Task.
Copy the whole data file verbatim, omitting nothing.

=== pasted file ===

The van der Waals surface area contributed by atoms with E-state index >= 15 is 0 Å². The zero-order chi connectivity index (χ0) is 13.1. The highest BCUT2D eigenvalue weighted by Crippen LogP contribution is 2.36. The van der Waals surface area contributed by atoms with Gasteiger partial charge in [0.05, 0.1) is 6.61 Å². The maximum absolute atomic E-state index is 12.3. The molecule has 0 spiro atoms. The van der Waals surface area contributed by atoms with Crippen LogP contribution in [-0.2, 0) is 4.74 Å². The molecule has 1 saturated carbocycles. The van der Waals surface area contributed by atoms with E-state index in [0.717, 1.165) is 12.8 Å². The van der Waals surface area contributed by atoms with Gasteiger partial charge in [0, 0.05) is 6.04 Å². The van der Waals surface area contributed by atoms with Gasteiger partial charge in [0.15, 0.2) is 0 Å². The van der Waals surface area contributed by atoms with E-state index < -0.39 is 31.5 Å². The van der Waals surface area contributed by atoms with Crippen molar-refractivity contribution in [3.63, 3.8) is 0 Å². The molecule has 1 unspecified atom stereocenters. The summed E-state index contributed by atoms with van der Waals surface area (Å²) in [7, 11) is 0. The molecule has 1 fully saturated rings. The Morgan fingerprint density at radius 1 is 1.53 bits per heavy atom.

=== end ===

The van der Waals surface area contributed by atoms with E-state index >= 15 is 0 Å². The zero-order chi connectivity index (χ0) is 13.1. The highest BCUT2D eigenvalue weighted by Crippen LogP contribution is 2.36. The van der Waals surface area contributed by atoms with Gasteiger partial charge in [0.05, 0.1) is 6.61 Å². The maximum absolute atomic E-state index is 12.3. The molecule has 0 spiro atoms. The van der Waals surface area contributed by atoms with Crippen LogP contribution in [-0.2, 0) is 4.74 Å². The molecule has 1 saturated carbocycles. The van der Waals surface area contributed by atoms with E-state index in [0.717, 1.165) is 12.8 Å². The van der Waals surface area contributed by atoms with Gasteiger partial charge in [0, 0.05) is 6.04 Å². The van der Waals surface area contributed by atoms with Gasteiger partial charge in [0.15, 0.2) is 0 Å². The van der Waals surface area contributed by atoms with E-state index < -0.39 is 31.5 Å². The van der Waals surface area contributed by atoms with Crippen molar-refractivity contribution in [3.63, 3.8) is 0 Å². The molecule has 1 unspecified atom stereocenters. The summed E-state index contributed by atoms with van der Waals surface area (Å²) in [7, 11) is 0. The molecule has 1 fully saturated rings. The Morgan fingerprint density at radius 1 is 1.53 bits per heavy atom.